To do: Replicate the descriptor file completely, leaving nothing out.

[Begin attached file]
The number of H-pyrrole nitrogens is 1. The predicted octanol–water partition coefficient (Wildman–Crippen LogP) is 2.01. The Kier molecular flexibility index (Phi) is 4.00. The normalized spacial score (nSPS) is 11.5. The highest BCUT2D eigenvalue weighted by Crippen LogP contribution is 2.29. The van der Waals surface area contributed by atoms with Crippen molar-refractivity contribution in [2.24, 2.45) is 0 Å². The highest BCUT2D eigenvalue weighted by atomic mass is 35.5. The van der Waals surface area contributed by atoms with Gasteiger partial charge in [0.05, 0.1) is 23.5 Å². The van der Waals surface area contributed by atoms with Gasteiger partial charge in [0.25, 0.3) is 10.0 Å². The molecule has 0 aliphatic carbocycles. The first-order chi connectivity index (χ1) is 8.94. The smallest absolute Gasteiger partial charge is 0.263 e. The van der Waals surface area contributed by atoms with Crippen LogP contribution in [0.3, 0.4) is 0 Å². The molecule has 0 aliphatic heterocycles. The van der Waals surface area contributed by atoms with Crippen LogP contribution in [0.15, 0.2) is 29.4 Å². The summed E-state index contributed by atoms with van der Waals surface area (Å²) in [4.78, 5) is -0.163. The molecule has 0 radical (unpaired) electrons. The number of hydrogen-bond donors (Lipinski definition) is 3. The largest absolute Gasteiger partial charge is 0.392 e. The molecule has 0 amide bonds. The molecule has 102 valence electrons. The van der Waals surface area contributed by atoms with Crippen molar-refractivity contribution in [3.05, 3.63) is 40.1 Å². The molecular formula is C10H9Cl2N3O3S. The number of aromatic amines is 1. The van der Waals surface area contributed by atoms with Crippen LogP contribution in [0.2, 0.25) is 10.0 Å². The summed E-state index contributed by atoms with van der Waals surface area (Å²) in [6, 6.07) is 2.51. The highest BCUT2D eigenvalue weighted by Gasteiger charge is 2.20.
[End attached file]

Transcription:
The number of H-pyrrole nitrogens is 1. The predicted octanol–water partition coefficient (Wildman–Crippen LogP) is 2.01. The Kier molecular flexibility index (Phi) is 4.00. The normalized spacial score (nSPS) is 11.5. The highest BCUT2D eigenvalue weighted by Crippen LogP contribution is 2.29. The van der Waals surface area contributed by atoms with Crippen molar-refractivity contribution in [2.24, 2.45) is 0 Å². The highest BCUT2D eigenvalue weighted by atomic mass is 35.5. The van der Waals surface area contributed by atoms with Gasteiger partial charge in [0.05, 0.1) is 23.5 Å². The van der Waals surface area contributed by atoms with Gasteiger partial charge in [0.25, 0.3) is 10.0 Å². The molecule has 0 aliphatic carbocycles. The first-order chi connectivity index (χ1) is 8.94. The smallest absolute Gasteiger partial charge is 0.263 e. The van der Waals surface area contributed by atoms with Crippen LogP contribution in [0.3, 0.4) is 0 Å². The molecule has 0 aliphatic heterocycles. The van der Waals surface area contributed by atoms with Crippen LogP contribution in [0.15, 0.2) is 29.4 Å². The summed E-state index contributed by atoms with van der Waals surface area (Å²) in [4.78, 5) is -0.163. The molecule has 0 radical (unpaired) electrons. The number of hydrogen-bond donors (Lipinski definition) is 3. The largest absolute Gasteiger partial charge is 0.392 e. The molecule has 0 amide bonds. The molecule has 102 valence electrons. The van der Waals surface area contributed by atoms with Crippen molar-refractivity contribution in [3.05, 3.63) is 40.1 Å². The molecular formula is C10H9Cl2N3O3S. The number of aromatic amines is 1. The van der Waals surface area contributed by atoms with Crippen LogP contribution in [0.2, 0.25) is 10.0 Å². The summed E-state index contributed by atoms with van der Waals surface area (Å²) in [6, 6.07) is 2.51. The highest BCUT2D eigenvalue weighted by Gasteiger charge is 2.20.